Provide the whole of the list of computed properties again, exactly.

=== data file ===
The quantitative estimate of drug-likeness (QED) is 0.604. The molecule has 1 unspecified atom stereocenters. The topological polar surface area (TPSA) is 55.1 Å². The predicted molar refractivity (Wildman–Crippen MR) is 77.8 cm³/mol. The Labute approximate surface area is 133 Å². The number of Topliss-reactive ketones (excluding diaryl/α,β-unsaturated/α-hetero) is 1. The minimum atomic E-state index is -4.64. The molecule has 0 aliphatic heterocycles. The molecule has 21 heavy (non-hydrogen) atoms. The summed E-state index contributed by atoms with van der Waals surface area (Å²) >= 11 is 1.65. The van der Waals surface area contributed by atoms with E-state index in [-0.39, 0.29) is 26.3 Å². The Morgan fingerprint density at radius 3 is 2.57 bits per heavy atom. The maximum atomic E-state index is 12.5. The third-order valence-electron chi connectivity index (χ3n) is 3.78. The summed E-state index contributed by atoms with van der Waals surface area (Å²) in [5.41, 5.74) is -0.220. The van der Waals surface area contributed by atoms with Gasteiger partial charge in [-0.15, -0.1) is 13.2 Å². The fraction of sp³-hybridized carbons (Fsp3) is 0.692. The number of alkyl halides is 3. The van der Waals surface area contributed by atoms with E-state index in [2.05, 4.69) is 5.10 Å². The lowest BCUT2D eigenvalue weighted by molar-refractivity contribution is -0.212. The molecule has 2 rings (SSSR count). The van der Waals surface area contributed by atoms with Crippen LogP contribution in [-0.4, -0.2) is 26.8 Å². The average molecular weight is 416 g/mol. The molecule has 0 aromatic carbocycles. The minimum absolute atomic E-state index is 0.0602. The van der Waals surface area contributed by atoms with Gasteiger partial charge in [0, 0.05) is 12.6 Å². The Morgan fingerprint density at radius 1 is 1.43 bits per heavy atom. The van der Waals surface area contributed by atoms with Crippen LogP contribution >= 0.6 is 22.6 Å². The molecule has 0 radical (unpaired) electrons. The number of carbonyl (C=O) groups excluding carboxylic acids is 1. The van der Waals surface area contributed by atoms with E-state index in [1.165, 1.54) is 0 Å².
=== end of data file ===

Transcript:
The quantitative estimate of drug-likeness (QED) is 0.604. The molecule has 1 unspecified atom stereocenters. The topological polar surface area (TPSA) is 55.1 Å². The predicted molar refractivity (Wildman–Crippen MR) is 77.8 cm³/mol. The Labute approximate surface area is 133 Å². The number of Topliss-reactive ketones (excluding diaryl/α,β-unsaturated/α-hetero) is 1. The minimum atomic E-state index is -4.64. The molecule has 0 aliphatic heterocycles. The molecule has 21 heavy (non-hydrogen) atoms. The summed E-state index contributed by atoms with van der Waals surface area (Å²) >= 11 is 1.65. The van der Waals surface area contributed by atoms with E-state index in [-0.39, 0.29) is 26.3 Å². The Morgan fingerprint density at radius 3 is 2.57 bits per heavy atom. The maximum atomic E-state index is 12.5. The third-order valence-electron chi connectivity index (χ3n) is 3.78. The summed E-state index contributed by atoms with van der Waals surface area (Å²) in [5.41, 5.74) is -0.220. The van der Waals surface area contributed by atoms with Gasteiger partial charge in [-0.15, -0.1) is 13.2 Å². The fraction of sp³-hybridized carbons (Fsp3) is 0.692. The number of alkyl halides is 3. The van der Waals surface area contributed by atoms with E-state index in [2.05, 4.69) is 5.10 Å². The lowest BCUT2D eigenvalue weighted by molar-refractivity contribution is -0.212. The molecule has 2 rings (SSSR count). The van der Waals surface area contributed by atoms with Crippen LogP contribution in [-0.4, -0.2) is 26.8 Å². The average molecular weight is 416 g/mol. The molecule has 0 aromatic carbocycles. The minimum absolute atomic E-state index is 0.0602. The van der Waals surface area contributed by atoms with Gasteiger partial charge in [0, 0.05) is 12.6 Å². The Morgan fingerprint density at radius 1 is 1.43 bits per heavy atom. The van der Waals surface area contributed by atoms with Crippen LogP contribution >= 0.6 is 22.6 Å². The molecule has 0 radical (unpaired) electrons. The number of carbonyl (C=O) groups excluding carboxylic acids is 1. The van der Waals surface area contributed by atoms with E-state index in [1.165, 1.54) is 0 Å².